Wednesday, November 28, 2012

A Short Walk Off A Bridge

Yesterday morning was cloudy and muggy and somewhat unpleasant. Granted it was a change from the recent spell of cold breezy sunlit days, but change isn't always for the better. It was clear to me a cold front was on the way, and so it proved to be.

Cheyenne's early afternoon walk, after I got up, was on the bridge connecting Sugarloaf to Cudjoe as I was on my way to pick up our organic vegetables delivered every other Tuesday by Annie's. Cheyenne as usual went nuts chasing fish smells left behind by eager anglers. I read a magazine and admired the views across steel gray, still waters.

For some reason unknown to me there was a ton of traffic going both directions on Highway One and I wondered if perhaps I had forgotten some event or spectacle going on in town. Other than the James Bond movie at the grossly mismanaged Regal Cinema and the homeless exhibit at the Studios there was nothing going on that I knew or cared much about. Yet people were traveling.

There was no one fishing on the bridge at the start of our walk but half an hour later I could see a couple casting about on the Cudjoe end of the bridge, she cheerful and enthusiastic, he silent and apparently morose, perhaps put off by my pink Crocs. So my happy dog, full of sun baked bait fish ambled by leashed momentarily to prevent her stealing their delicious rank calamari bait. I walked with my eyes averted as I dislike the anglers' habit of leaving their prey to suffocate, flopping hopelessly to death in an empty plastic bucket as impersonal and thoughtless a death as any I could imagine. It takes so little to dispatch a fish quickly and humanely, yet so few fish killers take the time to be merciful.

The only other living creature I saw was a pelican sitting and waiting for all I know for Godot, or perhaps wondering why his ship hadn't come in. Cheyenne adhers to her own rigid policy of ignoring wildlife and in this case she stuck to her pursuit of long dead fish and discarded fish scraps on the pavement. The pelican, eschewing conversation with us, the only other living beings on the bridge took off, in that way birds have, of making you wish you had wings and could change your mode of locomotion so easily and swiftly.

I am one who likes sunshine, and I could live with sunshine every single day and not complain. I like my world to be illuminated in primary colors, shiny green palms, big white puffy clouds, a cerulean sky suits me just fine. All the nonsense people, talk about seasons and brown leaves and trees that look like dead twigs, Nature's winter renewal etc... leaves me cold. Of course I too have to suffer the occasional gray day in the Keys with some weather drama of wind and clouds and rain, which is a refreshment that only goes to prove that daily sunshine is best. Faced with a glowering day like ester day the only thing I could think was that at least it was warmth enough to be in shirtsleeves.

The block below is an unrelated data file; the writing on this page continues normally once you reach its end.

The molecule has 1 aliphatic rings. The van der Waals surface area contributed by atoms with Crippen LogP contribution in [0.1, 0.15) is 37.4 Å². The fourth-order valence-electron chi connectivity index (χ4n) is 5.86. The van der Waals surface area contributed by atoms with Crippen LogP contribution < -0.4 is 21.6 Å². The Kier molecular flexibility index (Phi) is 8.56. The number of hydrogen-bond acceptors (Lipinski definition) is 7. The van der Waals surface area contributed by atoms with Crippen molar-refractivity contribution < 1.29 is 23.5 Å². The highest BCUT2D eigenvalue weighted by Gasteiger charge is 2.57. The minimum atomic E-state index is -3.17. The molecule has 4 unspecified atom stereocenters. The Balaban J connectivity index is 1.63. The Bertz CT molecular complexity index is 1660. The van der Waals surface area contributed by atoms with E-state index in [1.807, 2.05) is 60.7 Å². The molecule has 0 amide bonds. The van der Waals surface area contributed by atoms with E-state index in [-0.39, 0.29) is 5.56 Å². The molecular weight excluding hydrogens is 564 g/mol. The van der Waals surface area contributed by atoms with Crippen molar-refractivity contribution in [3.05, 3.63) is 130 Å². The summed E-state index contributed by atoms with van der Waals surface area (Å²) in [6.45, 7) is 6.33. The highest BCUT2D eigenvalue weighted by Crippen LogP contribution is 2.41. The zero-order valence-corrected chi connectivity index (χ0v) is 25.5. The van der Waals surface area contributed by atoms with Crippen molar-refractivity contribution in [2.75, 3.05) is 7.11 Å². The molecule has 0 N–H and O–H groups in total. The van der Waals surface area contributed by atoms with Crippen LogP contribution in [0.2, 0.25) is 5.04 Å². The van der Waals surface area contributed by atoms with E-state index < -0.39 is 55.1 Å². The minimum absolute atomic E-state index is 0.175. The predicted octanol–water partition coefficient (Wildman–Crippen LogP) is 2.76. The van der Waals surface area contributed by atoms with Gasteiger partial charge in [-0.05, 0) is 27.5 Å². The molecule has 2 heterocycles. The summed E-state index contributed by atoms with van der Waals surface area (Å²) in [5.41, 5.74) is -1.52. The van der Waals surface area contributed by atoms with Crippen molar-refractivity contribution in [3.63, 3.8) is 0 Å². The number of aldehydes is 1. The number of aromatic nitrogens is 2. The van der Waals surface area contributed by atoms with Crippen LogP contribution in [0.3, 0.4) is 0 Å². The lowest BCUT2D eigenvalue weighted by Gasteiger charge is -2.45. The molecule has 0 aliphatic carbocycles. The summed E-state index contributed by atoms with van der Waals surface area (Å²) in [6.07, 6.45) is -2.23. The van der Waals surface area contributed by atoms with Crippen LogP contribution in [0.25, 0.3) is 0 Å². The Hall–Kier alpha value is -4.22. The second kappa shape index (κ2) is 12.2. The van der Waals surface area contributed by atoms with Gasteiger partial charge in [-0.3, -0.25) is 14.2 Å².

Yet I think I am not alone in preferring sun to heavy cloud cover, at least in these seaside communities where people come to swim and play and be outdoors. I checked the artificial little beach at the Sugarloaf KOA campground and there was not a soul to be seen. Not even a pelican in residence on the beach.

We made off the end of the bridge Cheyenne and I onto Sugaloaf across the Highway from Mangrove Mama's restaurant. Cheyenne checked the gumbo limbo trees and sniffed the grass, a spot where thick grass ears to grow naturally, an unlikely occurrence on limestone rocks like these and I hoped for a pause where I could read and watch the world go by. She was having none of it. She turned, as resolutely as only Cheyenne knows how and started stumping back toward distant Cudjoe Key. By the time we had made it past the middle aged angling couple, Northerners, no doubt judging by their refusal to acknowledge a fellow human met in passing my Labrador was ready to blend her yellow coat into the limestone rock of the heavily trafficked parking area.

I let her lounge for a while until I got completely bored, the newspaper read and my desire to return home overcame my reluctance to twist Cheyenne's arm, as it were. We stopped to pick up the vegetables delivered from the mainland to Cudjoe Key for us and a few of our neighbors, then it was on to home and an afternoon of movies ad exercise and some plant watering in an effort to encourage rain.

As darkness descended last night the rain came on as expected. I stood on the porch and listened to the raindrops bouncing off the palm fronds and a smell of rotting tropical vegetation filled the air as the rain moistened up the ground. The trees shook as the breeze rustled the wetted leaves and I stood and wondered what it would feel like to be standing on a porch watching snow fallen fall, as he season requires. Nothing good came of those thoughts so I hitched my shorts and went indoors to listen to the air conditioner rumble as it sucked the warm damp air out of the house. A good night to read a book on the couch and pretend it was snowing. Pretence is as close as I want to get.

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